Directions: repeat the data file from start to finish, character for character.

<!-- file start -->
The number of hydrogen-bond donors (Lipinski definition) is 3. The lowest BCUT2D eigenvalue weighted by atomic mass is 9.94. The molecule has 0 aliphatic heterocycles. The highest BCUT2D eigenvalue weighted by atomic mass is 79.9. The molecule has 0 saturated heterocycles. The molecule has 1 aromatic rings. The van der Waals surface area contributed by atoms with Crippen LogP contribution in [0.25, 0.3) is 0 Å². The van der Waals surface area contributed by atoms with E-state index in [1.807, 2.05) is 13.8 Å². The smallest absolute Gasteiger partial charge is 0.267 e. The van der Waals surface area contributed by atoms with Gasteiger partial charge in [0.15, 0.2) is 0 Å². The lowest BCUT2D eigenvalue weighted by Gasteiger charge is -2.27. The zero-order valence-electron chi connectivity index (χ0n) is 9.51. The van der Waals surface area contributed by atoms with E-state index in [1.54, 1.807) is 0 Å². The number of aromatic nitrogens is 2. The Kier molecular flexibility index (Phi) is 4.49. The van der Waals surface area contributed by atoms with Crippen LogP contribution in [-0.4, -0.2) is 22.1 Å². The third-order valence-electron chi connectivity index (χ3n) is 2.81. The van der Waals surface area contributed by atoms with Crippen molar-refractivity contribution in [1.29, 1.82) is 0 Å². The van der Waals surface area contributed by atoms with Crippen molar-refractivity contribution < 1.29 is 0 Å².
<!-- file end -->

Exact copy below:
The number of hydrogen-bond donors (Lipinski definition) is 3. The lowest BCUT2D eigenvalue weighted by atomic mass is 9.94. The molecule has 0 aliphatic heterocycles. The highest BCUT2D eigenvalue weighted by atomic mass is 79.9. The molecule has 0 saturated heterocycles. The molecule has 1 aromatic rings. The van der Waals surface area contributed by atoms with Crippen LogP contribution in [0.25, 0.3) is 0 Å². The van der Waals surface area contributed by atoms with E-state index in [1.807, 2.05) is 13.8 Å². The smallest absolute Gasteiger partial charge is 0.267 e. The van der Waals surface area contributed by atoms with Gasteiger partial charge in [0.15, 0.2) is 0 Å². The lowest BCUT2D eigenvalue weighted by Gasteiger charge is -2.27. The zero-order valence-electron chi connectivity index (χ0n) is 9.51. The van der Waals surface area contributed by atoms with E-state index in [1.54, 1.807) is 0 Å². The number of aromatic nitrogens is 2. The Kier molecular flexibility index (Phi) is 4.49. The van der Waals surface area contributed by atoms with Crippen LogP contribution in [-0.4, -0.2) is 22.1 Å². The third-order valence-electron chi connectivity index (χ3n) is 2.81. The van der Waals surface area contributed by atoms with Crippen molar-refractivity contribution in [1.29, 1.82) is 0 Å². The van der Waals surface area contributed by atoms with Crippen molar-refractivity contribution < 1.29 is 0 Å².